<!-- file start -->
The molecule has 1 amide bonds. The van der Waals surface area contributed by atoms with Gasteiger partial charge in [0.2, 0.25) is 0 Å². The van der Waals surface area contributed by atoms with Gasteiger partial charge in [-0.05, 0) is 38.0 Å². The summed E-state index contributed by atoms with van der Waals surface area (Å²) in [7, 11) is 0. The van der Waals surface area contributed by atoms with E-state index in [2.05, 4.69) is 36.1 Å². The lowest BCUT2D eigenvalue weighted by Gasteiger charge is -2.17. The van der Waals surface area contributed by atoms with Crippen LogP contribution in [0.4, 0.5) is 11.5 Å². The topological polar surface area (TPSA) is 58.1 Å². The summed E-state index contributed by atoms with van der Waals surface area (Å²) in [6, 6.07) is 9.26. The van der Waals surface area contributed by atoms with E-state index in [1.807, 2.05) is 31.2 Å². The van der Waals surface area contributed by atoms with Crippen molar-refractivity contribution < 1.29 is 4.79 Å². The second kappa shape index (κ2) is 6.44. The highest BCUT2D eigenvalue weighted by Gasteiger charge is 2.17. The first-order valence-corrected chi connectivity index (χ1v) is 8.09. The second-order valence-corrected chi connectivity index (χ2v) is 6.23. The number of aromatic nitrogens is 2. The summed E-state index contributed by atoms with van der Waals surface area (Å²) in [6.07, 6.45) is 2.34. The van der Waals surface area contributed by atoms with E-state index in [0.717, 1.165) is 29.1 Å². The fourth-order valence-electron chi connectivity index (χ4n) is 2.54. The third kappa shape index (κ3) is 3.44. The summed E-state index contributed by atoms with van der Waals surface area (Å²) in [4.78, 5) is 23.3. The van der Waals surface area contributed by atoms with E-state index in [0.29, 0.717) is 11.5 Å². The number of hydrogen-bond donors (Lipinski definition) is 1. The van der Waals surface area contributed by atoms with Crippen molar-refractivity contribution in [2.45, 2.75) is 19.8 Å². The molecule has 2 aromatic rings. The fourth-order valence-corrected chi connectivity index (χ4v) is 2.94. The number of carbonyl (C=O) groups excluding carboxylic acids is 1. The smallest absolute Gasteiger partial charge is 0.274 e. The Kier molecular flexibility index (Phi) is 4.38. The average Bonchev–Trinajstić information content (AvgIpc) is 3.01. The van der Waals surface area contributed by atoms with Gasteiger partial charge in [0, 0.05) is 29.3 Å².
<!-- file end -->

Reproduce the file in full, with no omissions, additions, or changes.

The molecule has 1 amide bonds. The van der Waals surface area contributed by atoms with Gasteiger partial charge in [0.2, 0.25) is 0 Å². The van der Waals surface area contributed by atoms with Gasteiger partial charge in [-0.05, 0) is 38.0 Å². The summed E-state index contributed by atoms with van der Waals surface area (Å²) in [7, 11) is 0. The van der Waals surface area contributed by atoms with E-state index in [2.05, 4.69) is 36.1 Å². The lowest BCUT2D eigenvalue weighted by Gasteiger charge is -2.17. The van der Waals surface area contributed by atoms with Crippen LogP contribution in [0.4, 0.5) is 11.5 Å². The topological polar surface area (TPSA) is 58.1 Å². The summed E-state index contributed by atoms with van der Waals surface area (Å²) in [6, 6.07) is 9.26. The van der Waals surface area contributed by atoms with E-state index in [1.807, 2.05) is 31.2 Å². The van der Waals surface area contributed by atoms with Crippen molar-refractivity contribution < 1.29 is 4.79 Å². The second kappa shape index (κ2) is 6.44. The highest BCUT2D eigenvalue weighted by Gasteiger charge is 2.17. The first-order valence-corrected chi connectivity index (χ1v) is 8.09. The second-order valence-corrected chi connectivity index (χ2v) is 6.23. The number of aromatic nitrogens is 2. The summed E-state index contributed by atoms with van der Waals surface area (Å²) in [6.07, 6.45) is 2.34. The van der Waals surface area contributed by atoms with E-state index in [0.717, 1.165) is 29.1 Å². The fourth-order valence-electron chi connectivity index (χ4n) is 2.54. The third kappa shape index (κ3) is 3.44. The summed E-state index contributed by atoms with van der Waals surface area (Å²) in [4.78, 5) is 23.3. The van der Waals surface area contributed by atoms with E-state index in [0.29, 0.717) is 11.5 Å². The number of hydrogen-bond donors (Lipinski definition) is 1. The van der Waals surface area contributed by atoms with Crippen molar-refractivity contribution in [2.45, 2.75) is 19.8 Å². The molecule has 2 aromatic rings. The fourth-order valence-corrected chi connectivity index (χ4v) is 2.94. The number of carbonyl (C=O) groups excluding carboxylic acids is 1. The smallest absolute Gasteiger partial charge is 0.274 e. The Kier molecular flexibility index (Phi) is 4.38. The average Bonchev–Trinajstić information content (AvgIpc) is 3.01. The van der Waals surface area contributed by atoms with Gasteiger partial charge in [0, 0.05) is 29.3 Å².